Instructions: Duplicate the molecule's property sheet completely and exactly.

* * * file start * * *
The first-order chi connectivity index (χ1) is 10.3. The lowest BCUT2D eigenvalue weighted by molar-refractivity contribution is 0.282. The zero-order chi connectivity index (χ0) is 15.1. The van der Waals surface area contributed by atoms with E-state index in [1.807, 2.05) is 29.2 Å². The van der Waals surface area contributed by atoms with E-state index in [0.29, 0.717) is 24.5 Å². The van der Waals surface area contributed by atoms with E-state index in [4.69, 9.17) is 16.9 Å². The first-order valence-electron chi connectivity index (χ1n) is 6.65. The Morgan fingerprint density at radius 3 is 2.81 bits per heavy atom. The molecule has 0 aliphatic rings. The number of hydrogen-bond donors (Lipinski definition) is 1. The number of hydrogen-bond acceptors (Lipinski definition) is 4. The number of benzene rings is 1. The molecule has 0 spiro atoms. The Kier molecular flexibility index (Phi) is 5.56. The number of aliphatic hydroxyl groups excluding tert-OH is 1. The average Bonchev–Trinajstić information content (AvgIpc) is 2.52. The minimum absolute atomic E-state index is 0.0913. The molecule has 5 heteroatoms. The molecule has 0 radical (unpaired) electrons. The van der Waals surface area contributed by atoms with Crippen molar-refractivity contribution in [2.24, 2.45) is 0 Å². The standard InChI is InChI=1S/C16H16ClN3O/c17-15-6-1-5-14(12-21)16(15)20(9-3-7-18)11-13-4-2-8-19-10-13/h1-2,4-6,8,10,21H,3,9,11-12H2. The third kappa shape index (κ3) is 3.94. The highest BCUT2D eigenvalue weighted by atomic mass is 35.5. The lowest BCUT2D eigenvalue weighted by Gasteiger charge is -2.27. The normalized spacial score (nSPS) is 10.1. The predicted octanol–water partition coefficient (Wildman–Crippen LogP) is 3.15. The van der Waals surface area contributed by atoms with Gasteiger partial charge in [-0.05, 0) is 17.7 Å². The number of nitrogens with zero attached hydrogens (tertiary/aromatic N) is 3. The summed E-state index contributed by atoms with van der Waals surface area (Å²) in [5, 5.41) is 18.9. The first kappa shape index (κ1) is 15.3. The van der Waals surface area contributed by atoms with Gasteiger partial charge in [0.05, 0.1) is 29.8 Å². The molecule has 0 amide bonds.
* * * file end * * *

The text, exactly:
The first-order chi connectivity index (χ1) is 10.3. The lowest BCUT2D eigenvalue weighted by molar-refractivity contribution is 0.282. The zero-order chi connectivity index (χ0) is 15.1. The van der Waals surface area contributed by atoms with E-state index in [1.807, 2.05) is 29.2 Å². The van der Waals surface area contributed by atoms with E-state index in [0.29, 0.717) is 24.5 Å². The van der Waals surface area contributed by atoms with E-state index in [4.69, 9.17) is 16.9 Å². The first-order valence-electron chi connectivity index (χ1n) is 6.65. The Morgan fingerprint density at radius 3 is 2.81 bits per heavy atom. The molecule has 0 aliphatic rings. The number of hydrogen-bond donors (Lipinski definition) is 1. The number of hydrogen-bond acceptors (Lipinski definition) is 4. The number of benzene rings is 1. The molecule has 0 spiro atoms. The Kier molecular flexibility index (Phi) is 5.56. The number of aliphatic hydroxyl groups excluding tert-OH is 1. The average Bonchev–Trinajstić information content (AvgIpc) is 2.52. The minimum absolute atomic E-state index is 0.0913. The molecule has 5 heteroatoms. The molecule has 0 radical (unpaired) electrons. The van der Waals surface area contributed by atoms with Crippen molar-refractivity contribution in [2.24, 2.45) is 0 Å². The standard InChI is InChI=1S/C16H16ClN3O/c17-15-6-1-5-14(12-21)16(15)20(9-3-7-18)11-13-4-2-8-19-10-13/h1-2,4-6,8,10,21H,3,9,11-12H2. The third kappa shape index (κ3) is 3.94. The highest BCUT2D eigenvalue weighted by atomic mass is 35.5. The lowest BCUT2D eigenvalue weighted by Gasteiger charge is -2.27. The normalized spacial score (nSPS) is 10.1. The predicted octanol–water partition coefficient (Wildman–Crippen LogP) is 3.15. The van der Waals surface area contributed by atoms with Gasteiger partial charge in [-0.05, 0) is 17.7 Å². The number of nitrogens with zero attached hydrogens (tertiary/aromatic N) is 3. The summed E-state index contributed by atoms with van der Waals surface area (Å²) in [5, 5.41) is 18.9. The first kappa shape index (κ1) is 15.3. The van der Waals surface area contributed by atoms with Gasteiger partial charge in [0.05, 0.1) is 29.8 Å². The molecule has 0 amide bonds.